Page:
Law of contradiction
The law of the excluded middle states that for all propositions p, either p or ~p must be true, there being no middle true proposition between them. This should not be confused with the principle of bivalence, which states that either p must be true or false.

It was Jan Łukasiewicz who first proposed a systematic alternative to the bi-valued logic of Aristotle and described the 3-valued logic, with the third value being Possible. Zadeh, in his theory of fuzzy logic, proposed the making of the membership function operate over the range of real numbers [0,1]. He proposed new operations for the calculus of logic and showed that fuzzy logic was a generalisation of classical logic.

Other Contributions
Because of the importance of the retraction/relaxation of Aristotelian logic, which opens up applicability of rational methods to the majority of practical situations without dichotomous truth values, Zadeh is one of the most referenced authors in the fields of applied math and the computer sciences among others but his contributions are not limited to fuzzy sets and systems.

Zadeh is also credited, along with John R. Ragazzini, in 1952, to have pioneered the development of the z-transform method in discrete time signal processing and analysis. These methods are now standard in digital signal processing, digital control, and other discrete-time systems used in industry and research.

Zadeh's latest work includes computing with words and perceptions. His recent papers include From Search Engines to Question-Answering Systems—The Role of Fuzzy Logic, Progress in Informatics, No. 1, 1-3, 2005; and Toward a Generalized Theory of Uncertainty (GTU)—An Outline, Information Sciences, Elsevier, Vol. 172, 1-40, 2005.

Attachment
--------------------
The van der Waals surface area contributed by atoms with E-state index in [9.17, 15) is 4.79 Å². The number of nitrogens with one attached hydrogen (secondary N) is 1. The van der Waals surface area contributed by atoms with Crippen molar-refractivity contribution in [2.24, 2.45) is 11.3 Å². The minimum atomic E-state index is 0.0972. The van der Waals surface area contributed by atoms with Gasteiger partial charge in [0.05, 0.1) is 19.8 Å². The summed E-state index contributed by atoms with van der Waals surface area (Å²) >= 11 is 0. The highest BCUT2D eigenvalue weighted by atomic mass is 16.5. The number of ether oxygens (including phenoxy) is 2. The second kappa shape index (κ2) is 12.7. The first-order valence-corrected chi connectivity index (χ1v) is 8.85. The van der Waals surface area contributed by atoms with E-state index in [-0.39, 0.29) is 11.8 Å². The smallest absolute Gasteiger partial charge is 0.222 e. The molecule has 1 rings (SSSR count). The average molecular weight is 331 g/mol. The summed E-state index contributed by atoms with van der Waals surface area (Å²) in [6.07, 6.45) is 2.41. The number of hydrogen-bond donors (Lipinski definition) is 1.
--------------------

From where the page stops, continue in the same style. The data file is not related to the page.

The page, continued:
Zafeh wrote several articles. A selection:

1965. Fuzzy sets. Information and Control. 1965; 8: 338–353.
1965. Fuzzy sets and systems. In: Fox J, editor. System Theory. Brooklyn, NY: Polytechnic Press, 1965: 29–39.
1972. A fuzzy-set-theoretical interpretation of linguistic hedges. Journal of Cybernetics 1972; 2: 4–34.
1973. Outline of a new approach to the analysis of complex systems and decision processes. IEEE Trans. Systems, Man and Cybernetics, 1973; 3: 28–44.
1974. Fuzzy logic and its application to approximate reasoning. In: Information Processing 74, Proc. IFIP Congr. 1974 (3), pp. 591–594.
1975. Fuzzy logic and approximate reasoning. Synthese, 1975; 30: 407–428.
1975. Calculus of fuzzy restrictions. In: Zadeh LA, Fu KS, Tanaka K, Shimura M, editors. Fuzzy Sets and their Applications to Cognitive and Decision Processes. New York: Academic Press, 1975: 1–39.
1975. The concept of a linguistic variable and its application to approximate reasoning, I-III, Information Sciences 8 (1975) 199–251, 301–357; 9 (1976) 43–80.
About Lotfi Asker Zadeh
Fuzzy Sets and Systems. The main journal of the field which contains many contributions by its founder.
Aristotle : Metaphysics, Chapter 7.
Zadeh : From computing with numbers to computing with words — from manipulation of measurements to manipulation of perceptions in International Journal of Applied Math and Computer Science, pp. 307-324, vol. 12, no. 3, 2002.
Fay Zadeh. "My Life and Travels with the Father of Fuzzy Logic". 1998, TSI Press, Albuquerque, NM.